News Archive (1999-2012) | 2013-current at LinuxGizmos | Current Tech News Portal |    About   

LiMo aims DBus at Android

Aug 4, 2008 — by Eric Brown — from the LinuxDevices Archive — 2 views

Movial announced it had joined the LiMo Foundation and will soon release open-source code that it expects to be deployed on LiMo phones. Movial's Browser D-Bus Bridge translates HTML and Javascript commands to D-Bus (Desktop Bus) to create “mashups” of applications and services, including Android-like Google apps mashups, says Movial.

A Finland-based mobile software company known for developing the Scratchbox development tools, Movial has a partnership with MontaVista to integrate its Movial IXS mobile application stack with MontaVista Mobilinux. Movial IXS, which will incorporate the Browser D-Bus Bridge technology, includes a Web 2.0 Internet browser, a media player, and a communicator module that supports VoIP, IM, video telephony, and text messaging. Movial is also a consultant for major technology companies, for example working with Nokia and more recently, ARM.

Movial IXS Internet Browser

D-Bus was developed by The open source, Linux/Unix-based inter-process communication (IPC) technology links applications with services such as those offered by printers or CD-ROMs. In the mobile world, D-Bus been made part of the LiMo Platform spec, as well as OpenMoko's next-generation FSO framework initiative for its Neo FreeRunner phone.

The freely available Browser D-Bus Bridge will run on WebKit and Mozilla engines, enabling the UI layer to communicate directly with the D-Bus without going through intermediary application layers. This in essence provides a browser-based UI based on Movial IXS for the LiMo stack, says the company.

The D-Bus Bridge is said to make it possible for applications to initiate platform services like media- or IM engines on mobile devices, and ease the development of sophisticated browser widget apps. The new Web widgets “will blur the lines between local and external services, creating innovative on-device mashups,” says Movial.

Movial is joining LiMo along with ten other companies, in the latest round of membership announcements announced today.

A chat with Movial's Tomi Rauste

Movial president Tomi Rauste said in an interview that his company is bringing a greater focus on leveraging “the browser based UI to render the view with the browser, not with GTK.” Rauste added that, “The D-Bus Bridge is an essential part of that. It lets you easily combine the services from the Internet in mashups. For example, utilizing location information from a GPS chip and then combining that with a Google Apps API, and then adding some other services that are providing a binding on the UI layer.”

Rauste said the D-Bus Bridge is attractive to operators who do not like the licensing and technology demands of Google's Android specification, but still crave Android's integration with various Google services. “Several LiMo members who are mobile operators are interested,” said Rauste. “It allows them to provide Google Apps integration, but also make mashups that are operator-branded and operator-integrated. They can bring the Google service platform to their devices without having to join Android. They are deciding which services they are providing and not following what Google provides.”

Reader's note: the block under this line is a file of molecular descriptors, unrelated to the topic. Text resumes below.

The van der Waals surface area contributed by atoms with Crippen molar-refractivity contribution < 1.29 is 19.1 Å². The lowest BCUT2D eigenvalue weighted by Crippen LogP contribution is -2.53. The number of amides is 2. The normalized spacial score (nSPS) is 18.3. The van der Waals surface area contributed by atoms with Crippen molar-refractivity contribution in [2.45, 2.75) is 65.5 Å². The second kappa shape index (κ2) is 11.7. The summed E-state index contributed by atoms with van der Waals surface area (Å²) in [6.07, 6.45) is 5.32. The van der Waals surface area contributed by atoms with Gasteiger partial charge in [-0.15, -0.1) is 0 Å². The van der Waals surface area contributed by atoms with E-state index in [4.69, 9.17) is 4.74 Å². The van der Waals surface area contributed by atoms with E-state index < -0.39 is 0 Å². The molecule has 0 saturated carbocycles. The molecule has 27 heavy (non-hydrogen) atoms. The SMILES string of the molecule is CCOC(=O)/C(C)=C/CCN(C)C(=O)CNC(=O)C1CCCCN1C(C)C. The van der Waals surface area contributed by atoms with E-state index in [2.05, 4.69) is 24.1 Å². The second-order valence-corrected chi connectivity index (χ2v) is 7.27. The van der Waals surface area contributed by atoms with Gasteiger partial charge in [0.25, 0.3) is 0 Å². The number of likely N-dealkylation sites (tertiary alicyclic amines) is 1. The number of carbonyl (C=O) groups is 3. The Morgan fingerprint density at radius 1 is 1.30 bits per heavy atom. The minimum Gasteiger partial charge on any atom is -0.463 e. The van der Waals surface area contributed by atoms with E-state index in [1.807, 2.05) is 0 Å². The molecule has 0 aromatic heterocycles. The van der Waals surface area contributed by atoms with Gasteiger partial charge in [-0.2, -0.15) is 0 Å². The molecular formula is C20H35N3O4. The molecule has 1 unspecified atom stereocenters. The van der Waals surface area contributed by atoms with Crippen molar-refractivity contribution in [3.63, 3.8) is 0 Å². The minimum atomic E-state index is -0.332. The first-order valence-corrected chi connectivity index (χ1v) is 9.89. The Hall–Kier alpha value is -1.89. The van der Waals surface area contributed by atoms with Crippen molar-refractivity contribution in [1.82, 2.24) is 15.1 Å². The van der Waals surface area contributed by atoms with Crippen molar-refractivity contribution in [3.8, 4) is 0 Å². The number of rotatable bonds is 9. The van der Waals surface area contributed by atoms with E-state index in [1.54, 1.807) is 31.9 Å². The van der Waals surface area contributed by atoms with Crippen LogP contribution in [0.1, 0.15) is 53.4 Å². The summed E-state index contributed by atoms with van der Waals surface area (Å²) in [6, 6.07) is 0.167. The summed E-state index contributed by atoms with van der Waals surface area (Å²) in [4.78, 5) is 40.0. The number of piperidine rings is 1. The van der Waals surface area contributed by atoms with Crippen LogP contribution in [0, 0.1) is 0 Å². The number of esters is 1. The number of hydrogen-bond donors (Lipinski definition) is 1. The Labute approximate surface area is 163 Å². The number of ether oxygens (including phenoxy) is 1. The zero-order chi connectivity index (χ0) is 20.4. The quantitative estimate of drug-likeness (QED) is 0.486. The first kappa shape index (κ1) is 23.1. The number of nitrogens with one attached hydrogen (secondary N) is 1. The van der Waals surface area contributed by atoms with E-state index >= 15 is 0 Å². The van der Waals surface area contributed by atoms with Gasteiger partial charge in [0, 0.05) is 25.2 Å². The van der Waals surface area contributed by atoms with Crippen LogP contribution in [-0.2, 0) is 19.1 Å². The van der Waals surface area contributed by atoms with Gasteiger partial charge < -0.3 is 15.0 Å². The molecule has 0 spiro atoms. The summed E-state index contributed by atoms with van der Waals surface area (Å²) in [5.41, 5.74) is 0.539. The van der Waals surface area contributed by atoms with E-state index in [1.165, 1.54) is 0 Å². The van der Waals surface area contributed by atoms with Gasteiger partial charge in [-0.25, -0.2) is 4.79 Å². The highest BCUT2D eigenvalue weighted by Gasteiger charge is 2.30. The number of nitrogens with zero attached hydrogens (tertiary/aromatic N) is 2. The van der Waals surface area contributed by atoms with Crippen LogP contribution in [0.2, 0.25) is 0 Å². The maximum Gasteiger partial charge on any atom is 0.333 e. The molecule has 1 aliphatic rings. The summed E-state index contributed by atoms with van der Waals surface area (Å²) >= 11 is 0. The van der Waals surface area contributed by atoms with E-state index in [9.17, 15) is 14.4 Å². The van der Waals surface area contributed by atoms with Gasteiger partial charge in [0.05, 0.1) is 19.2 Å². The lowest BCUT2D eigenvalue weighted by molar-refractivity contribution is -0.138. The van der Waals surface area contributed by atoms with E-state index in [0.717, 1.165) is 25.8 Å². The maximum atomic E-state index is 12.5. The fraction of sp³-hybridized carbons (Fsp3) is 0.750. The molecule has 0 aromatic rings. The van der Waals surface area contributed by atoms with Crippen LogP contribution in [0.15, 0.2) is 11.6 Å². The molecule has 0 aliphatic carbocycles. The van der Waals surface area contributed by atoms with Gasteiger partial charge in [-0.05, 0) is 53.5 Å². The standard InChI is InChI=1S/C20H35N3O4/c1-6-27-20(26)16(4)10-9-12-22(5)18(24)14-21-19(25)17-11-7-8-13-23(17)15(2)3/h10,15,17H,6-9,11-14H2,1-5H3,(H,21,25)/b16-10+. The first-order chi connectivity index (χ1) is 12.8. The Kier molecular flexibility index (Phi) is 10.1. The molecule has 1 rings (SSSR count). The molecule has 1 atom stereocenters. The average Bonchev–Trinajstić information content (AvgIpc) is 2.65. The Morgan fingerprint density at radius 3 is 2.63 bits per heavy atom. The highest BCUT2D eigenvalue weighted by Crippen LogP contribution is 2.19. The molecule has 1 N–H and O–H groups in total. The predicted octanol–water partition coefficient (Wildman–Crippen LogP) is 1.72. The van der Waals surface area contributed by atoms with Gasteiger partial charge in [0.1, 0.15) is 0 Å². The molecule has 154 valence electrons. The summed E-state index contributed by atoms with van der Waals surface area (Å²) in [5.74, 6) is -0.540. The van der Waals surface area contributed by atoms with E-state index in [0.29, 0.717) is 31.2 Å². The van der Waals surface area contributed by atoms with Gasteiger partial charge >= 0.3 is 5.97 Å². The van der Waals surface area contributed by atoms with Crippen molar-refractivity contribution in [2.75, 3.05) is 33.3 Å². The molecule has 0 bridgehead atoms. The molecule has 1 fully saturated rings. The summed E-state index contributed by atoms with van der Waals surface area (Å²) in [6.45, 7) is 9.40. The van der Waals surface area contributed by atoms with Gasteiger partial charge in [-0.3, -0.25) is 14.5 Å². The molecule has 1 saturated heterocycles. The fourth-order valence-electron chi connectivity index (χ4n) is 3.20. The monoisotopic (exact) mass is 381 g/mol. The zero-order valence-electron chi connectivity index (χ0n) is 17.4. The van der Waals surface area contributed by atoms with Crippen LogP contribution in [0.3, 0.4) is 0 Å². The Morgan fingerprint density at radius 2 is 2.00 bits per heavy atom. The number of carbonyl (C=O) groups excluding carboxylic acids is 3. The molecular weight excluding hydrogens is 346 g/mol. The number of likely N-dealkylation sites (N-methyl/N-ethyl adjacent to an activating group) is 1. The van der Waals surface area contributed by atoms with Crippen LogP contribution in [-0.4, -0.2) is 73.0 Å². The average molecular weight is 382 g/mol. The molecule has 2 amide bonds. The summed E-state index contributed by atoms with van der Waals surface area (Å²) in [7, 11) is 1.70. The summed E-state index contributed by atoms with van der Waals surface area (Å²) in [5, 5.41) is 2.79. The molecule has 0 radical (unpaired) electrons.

Rauste notes that the technology is not only about Google. “Operators can decide to use Yahoo APIs instead or their own APIs,” he said. “You could use it to integrate a phone's media player device with online services, so while you are listening to a song, the app can call up the online music store to check what similar music is available and make suggestions. We believe there are huge opportunities to make very creative new mashups.”

Rauste believes the Browser D-Bus Bridge will eventually be folded into the LiMo spec. In the meantime, developers and operators can start making use of the technology. Movial is moving its browser UI and D-Bus Bridge technology to other platforms, as well, said Rauste. As early as last September, Movial was touting its support for MIDs, and for years Nokia has been a staunch supporter of Scratchbox as a development tool for its Internet Tablets.

“Our main focus is on smartphones and high end feature phones, but we have been working with Nokia on Internet Tablets and are now working on MIDs, running on Moblin, as well,” said Rauste.

Stated Morgan Gillis, executive director of LiMo Foundation, “Movial is recognized in the industry as a leading contributor to the Linux kernel, for creating Scratchbox and for its work with Gnome Mobile and ARM. Movial's Browser D-Bus Bridge contribution to the Linux mobile community is exemplary of the spirit of LiMo members.”


Movial expects to deliver the Browser D-Bus Bridge as a free download to the Linux mobile community within 90 days, says Movial.

This article was originally published on and has been donated to the open source community by QuinStreet Inc. Please visit for up-to-date news and articles about Linux and open source.

Comments are closed.